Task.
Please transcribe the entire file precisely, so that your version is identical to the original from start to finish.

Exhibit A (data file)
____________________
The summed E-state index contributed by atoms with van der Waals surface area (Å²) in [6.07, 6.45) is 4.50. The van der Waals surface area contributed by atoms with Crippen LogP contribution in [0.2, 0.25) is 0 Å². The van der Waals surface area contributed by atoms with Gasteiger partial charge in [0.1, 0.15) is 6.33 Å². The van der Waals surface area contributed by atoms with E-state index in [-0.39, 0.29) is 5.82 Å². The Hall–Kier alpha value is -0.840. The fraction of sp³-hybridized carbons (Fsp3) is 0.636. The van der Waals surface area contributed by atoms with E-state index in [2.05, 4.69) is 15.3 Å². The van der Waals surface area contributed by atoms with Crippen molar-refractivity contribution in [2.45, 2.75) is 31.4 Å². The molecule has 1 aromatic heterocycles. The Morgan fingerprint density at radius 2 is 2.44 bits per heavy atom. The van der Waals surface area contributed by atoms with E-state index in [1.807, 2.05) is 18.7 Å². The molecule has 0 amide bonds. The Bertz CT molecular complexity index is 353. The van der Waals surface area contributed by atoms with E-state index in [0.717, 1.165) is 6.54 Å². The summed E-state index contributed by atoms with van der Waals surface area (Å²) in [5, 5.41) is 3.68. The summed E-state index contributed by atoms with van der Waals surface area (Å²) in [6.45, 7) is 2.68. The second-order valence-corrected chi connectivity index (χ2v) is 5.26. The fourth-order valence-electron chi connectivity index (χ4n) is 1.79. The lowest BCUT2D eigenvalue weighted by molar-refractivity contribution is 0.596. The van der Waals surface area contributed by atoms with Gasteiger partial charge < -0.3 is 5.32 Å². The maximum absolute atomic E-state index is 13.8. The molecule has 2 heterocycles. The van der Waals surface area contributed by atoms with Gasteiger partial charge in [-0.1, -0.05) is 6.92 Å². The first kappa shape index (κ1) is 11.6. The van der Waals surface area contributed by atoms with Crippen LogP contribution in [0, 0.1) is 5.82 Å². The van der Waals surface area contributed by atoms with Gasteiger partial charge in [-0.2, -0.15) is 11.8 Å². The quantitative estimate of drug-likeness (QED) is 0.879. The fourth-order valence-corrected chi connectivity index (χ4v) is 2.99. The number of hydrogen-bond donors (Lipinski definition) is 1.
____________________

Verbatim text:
The summed E-state index contributed by atoms with van der Waals surface area (Å²) in [6.07, 6.45) is 4.50. The van der Waals surface area contributed by atoms with Crippen LogP contribution in [0.2, 0.25) is 0 Å². The van der Waals surface area contributed by atoms with Gasteiger partial charge in [0.1, 0.15) is 6.33 Å². The van der Waals surface area contributed by atoms with E-state index in [-0.39, 0.29) is 5.82 Å². The Hall–Kier alpha value is -0.840. The fraction of sp³-hybridized carbons (Fsp3) is 0.636. The van der Waals surface area contributed by atoms with E-state index in [2.05, 4.69) is 15.3 Å². The van der Waals surface area contributed by atoms with Crippen molar-refractivity contribution in [2.45, 2.75) is 31.4 Å². The molecule has 1 aromatic heterocycles. The Morgan fingerprint density at radius 2 is 2.44 bits per heavy atom. The van der Waals surface area contributed by atoms with E-state index in [1.807, 2.05) is 18.7 Å². The molecule has 0 amide bonds. The Bertz CT molecular complexity index is 353. The van der Waals surface area contributed by atoms with E-state index in [0.717, 1.165) is 6.54 Å². The summed E-state index contributed by atoms with van der Waals surface area (Å²) in [5, 5.41) is 3.68. The summed E-state index contributed by atoms with van der Waals surface area (Å²) in [6.45, 7) is 2.68. The second-order valence-corrected chi connectivity index (χ2v) is 5.26. The fourth-order valence-electron chi connectivity index (χ4n) is 1.79. The lowest BCUT2D eigenvalue weighted by molar-refractivity contribution is 0.596. The van der Waals surface area contributed by atoms with Gasteiger partial charge < -0.3 is 5.32 Å². The maximum absolute atomic E-state index is 13.8. The molecule has 2 heterocycles. The van der Waals surface area contributed by atoms with Gasteiger partial charge in [-0.1, -0.05) is 6.92 Å². The first kappa shape index (κ1) is 11.6. The van der Waals surface area contributed by atoms with Crippen LogP contribution in [0, 0.1) is 5.82 Å². The van der Waals surface area contributed by atoms with Gasteiger partial charge in [-0.2, -0.15) is 11.8 Å². The quantitative estimate of drug-likeness (QED) is 0.879. The fourth-order valence-corrected chi connectivity index (χ4v) is 2.99. The number of hydrogen-bond donors (Lipinski definition) is 1.